Monday, September 25, 2017

Chasing man-made clouds

The vaping industry is steaming ahead in Myanmar.

Puffing with style. Photo: Nyo MePuffing with style. Photo: Nyo Me

CIGARETTE smokers seriously consider taking up vaping to beat their tobacco addiction. Not the Burmese youth.

“I just want to play with the vapor,” explains 21-year-old Ye Myat who had never tried a cigarette before inhaling the fruity flavoured clouds from vaping.

Unfortunately for him, smoking and vaping have the same side-effect: “My mom yells at me when she sees me vaping.” It’s the presence of nicotine (in some liquids) and the appearance of smoke.

‘Vape City’ in Dagon Centre 2 is the first vaping store that opened in Myanmar. Okkar Kyaw, its owner, says that a lot of people come here to quit smoking cigarettes -- often male smokers, ‘encouraged’ by their wives.

Zaw Min Aung who owns Jooselyfe, an e-cigarette shop near Junction Mawtin, says that quitting is the main drive, but only for people over 25. “Teens just choose to vape instead of smoking,” he says.  “Smoking is a habit. Vaping is a lifestyle,” he adds.

The kids are in it for the look, but also for the taste.

E-juice (vaping liquid) offers a whole range of tastes, from basic flavours like menthol and chocolate, to more complex profiles like donuts and peanut butter and jelly. One shop in Yangon offers over 100 different flavour. However, the exact number of flavours -- and their configurations -- is unknown. A 2014 article from Motherboard states that there is an estimated 7700 number of flavours with numbers on the rise. Certainly the horizon of vaping in Myanmar is unexplored, if cloudless.  

No smoke without fire, aye?

The main difference between vaping and smoking is that cigarettes burn paper and tobacco after being lit up. Vaping devices, powered by high-drain batteries, heat up liquid which in turn produces vapor.

68-year-old Konrad, a German resident and long-time smoker, turned to vaping for health reasons. “I buy vape because I have to stop smoking.” He also explains that vaping helps him carry on his old habit and routine. But most importantly: “my doctor said it is okay as long as there is no nicotine.”

“I cannot guarantee vape is 100 percent okay for health”, says Zaw Min Aung behind his counter.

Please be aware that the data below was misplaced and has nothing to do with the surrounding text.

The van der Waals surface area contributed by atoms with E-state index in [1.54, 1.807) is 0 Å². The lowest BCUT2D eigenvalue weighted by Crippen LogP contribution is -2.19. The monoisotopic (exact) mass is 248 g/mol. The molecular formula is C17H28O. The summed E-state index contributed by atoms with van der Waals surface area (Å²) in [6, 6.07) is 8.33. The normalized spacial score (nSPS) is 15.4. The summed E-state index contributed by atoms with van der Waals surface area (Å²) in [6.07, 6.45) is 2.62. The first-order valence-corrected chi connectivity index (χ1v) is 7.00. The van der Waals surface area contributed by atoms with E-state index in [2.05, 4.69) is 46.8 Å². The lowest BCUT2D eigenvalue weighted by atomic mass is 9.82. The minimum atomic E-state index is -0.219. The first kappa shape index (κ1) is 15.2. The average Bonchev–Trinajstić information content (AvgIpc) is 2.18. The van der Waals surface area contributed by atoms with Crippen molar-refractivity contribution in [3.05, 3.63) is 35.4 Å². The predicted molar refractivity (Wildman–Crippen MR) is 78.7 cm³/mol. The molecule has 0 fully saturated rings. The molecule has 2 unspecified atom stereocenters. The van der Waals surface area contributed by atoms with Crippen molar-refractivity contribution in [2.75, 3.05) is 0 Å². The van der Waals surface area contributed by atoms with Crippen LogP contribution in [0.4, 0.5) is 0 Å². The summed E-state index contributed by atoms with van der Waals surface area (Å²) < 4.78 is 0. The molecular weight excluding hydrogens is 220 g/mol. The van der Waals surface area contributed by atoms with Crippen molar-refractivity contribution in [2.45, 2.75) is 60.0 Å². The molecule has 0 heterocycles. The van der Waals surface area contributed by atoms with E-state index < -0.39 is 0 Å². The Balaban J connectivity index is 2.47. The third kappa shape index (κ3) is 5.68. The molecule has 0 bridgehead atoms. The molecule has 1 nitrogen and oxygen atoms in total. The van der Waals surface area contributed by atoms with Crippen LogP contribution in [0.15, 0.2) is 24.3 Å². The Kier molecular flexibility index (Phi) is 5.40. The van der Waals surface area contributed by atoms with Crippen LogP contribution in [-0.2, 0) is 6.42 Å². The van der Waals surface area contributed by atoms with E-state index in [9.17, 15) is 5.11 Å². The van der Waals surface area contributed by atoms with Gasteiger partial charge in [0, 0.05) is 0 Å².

Tayzar Oo, who loves to smoke Myanmar’s traditional cheroot, stresses that vapers take different risks. Vape devices, he explains, can blow up in your face.

Zaw Min Aung acquiesces, “Any machine with a battery can explode if not used with care.” A dangerous reality, but this all depends on the type of device being used. Exploding batteries are common with unregulated devices (without variable wattage/voltage or protective software) that use high-drain batteries  -- 3000mAh 18650 batteries -- that become damaged or short circuit when their protective outer-layers become damaged, exposing the negative and positive connections. A piece of metal touches both connections and boom! You’re picking your teeth off of the floor.

For him, shop owners have a responsibility. “We must make sure users fully understand how vaping machines work,” he says. In most vape shops located in western countries such as the US, owners and staff have to make sure that customers are properly educated on how their products work and how to avoid explosive situations. Otherwise, it’s a liability that could damage business.

Vaping is also less costly than cigarettes on the whole, or at least for western countries where a single pack of cigarettes could cost between US$3.50 (K4770) to $13 (K17,719) per day. In contrast, a $45 100ml bottle of e-juice that could last either a whole week or a month. The financial feasibility of vaping does not exist in Myanmar’s case, where a single pack of cigarettes costs a measly average of K1000 ($0.73).  

At the outset, buying a standard vaping kit in Myanmar is not cheap for many, especially locals. Although prices vary from store to store, a device such as a quality starter kit -- typically a pen-like vape mod -- could cost between K20,000-K25,000, which is an investment.

Furthermore, e-juices comes in a variety of sizes which affects prices. A 30ml bottle could go for K13,000. But prices are also dependent on brands as well, much like Grand Royal and Johnny Walker are both whiskey brands, but their gap is wide. The same goes for e-juice prices. And just like fine spirits, vape connoisseurs can find rare flavours for several thousands of kyats -- a 100ml bottle of e-juice called ‘Unicorn Milk’ costs K95,000.  

Vaping mania has taken the whole of the Asia, particularly our next-door neighbor Malaysia. The number of vapers in Myanmar is set to grow. If there are already tobacco inspired flavours on the market, perhaps “traditional Burmese cheroot” might become one of the many flavours available.